Remote sensing (the science of obtaining information about objects or areas from a distance, typically from aircraft or satellites) have been until now the main tool to assess the deforestation trends in many parts of the world. Global estimates about forest loss and carbon emissions depend mainly on this approach.
However, satellite images prevent counting up for "forest degradation" corresponding to selective logging, bush meat and other forest resources extraction. The impact of this process on carbon balance and ecological properties is still unknown, yet new findings point out it can be really important for global emissions.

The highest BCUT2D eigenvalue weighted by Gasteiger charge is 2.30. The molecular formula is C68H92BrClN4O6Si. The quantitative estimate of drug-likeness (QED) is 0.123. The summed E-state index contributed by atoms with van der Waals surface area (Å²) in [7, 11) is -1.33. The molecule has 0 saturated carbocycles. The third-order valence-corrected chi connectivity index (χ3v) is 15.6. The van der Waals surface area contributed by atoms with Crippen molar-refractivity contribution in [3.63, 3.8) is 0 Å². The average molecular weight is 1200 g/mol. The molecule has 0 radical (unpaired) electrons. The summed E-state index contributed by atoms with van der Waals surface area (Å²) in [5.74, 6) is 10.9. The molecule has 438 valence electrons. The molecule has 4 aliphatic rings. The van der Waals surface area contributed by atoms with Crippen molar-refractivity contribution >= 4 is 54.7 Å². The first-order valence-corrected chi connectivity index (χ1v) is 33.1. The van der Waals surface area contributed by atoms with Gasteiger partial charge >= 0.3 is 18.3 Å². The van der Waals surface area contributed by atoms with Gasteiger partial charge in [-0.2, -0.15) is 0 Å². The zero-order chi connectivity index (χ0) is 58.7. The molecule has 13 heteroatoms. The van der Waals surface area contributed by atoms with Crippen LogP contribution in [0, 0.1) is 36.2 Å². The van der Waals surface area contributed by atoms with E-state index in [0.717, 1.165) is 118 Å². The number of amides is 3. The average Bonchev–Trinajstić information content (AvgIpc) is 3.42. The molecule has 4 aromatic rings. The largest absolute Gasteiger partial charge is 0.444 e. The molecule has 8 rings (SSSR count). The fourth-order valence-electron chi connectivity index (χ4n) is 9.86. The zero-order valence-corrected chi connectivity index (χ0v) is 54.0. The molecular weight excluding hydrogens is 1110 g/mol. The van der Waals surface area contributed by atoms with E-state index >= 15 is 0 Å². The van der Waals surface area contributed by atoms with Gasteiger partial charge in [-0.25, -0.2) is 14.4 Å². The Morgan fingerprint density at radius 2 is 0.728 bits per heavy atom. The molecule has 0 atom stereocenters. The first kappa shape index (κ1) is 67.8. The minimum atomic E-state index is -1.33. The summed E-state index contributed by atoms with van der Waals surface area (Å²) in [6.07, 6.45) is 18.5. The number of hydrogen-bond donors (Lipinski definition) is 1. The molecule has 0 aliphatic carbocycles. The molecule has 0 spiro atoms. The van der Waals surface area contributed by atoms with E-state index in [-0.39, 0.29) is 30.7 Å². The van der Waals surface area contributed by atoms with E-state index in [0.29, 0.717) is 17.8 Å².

If land based carbon projects plan to monitor project's compliance through remote sensing techniques, huge efforts beyond spatial modelling need to be done to expose this hidden mechanism.
"When you talk about degradation it is more cryptic. Chunks of the forest are affected but when you look from the satellite image you still see trees, you just don't know the condition, and that is why it is overlooked."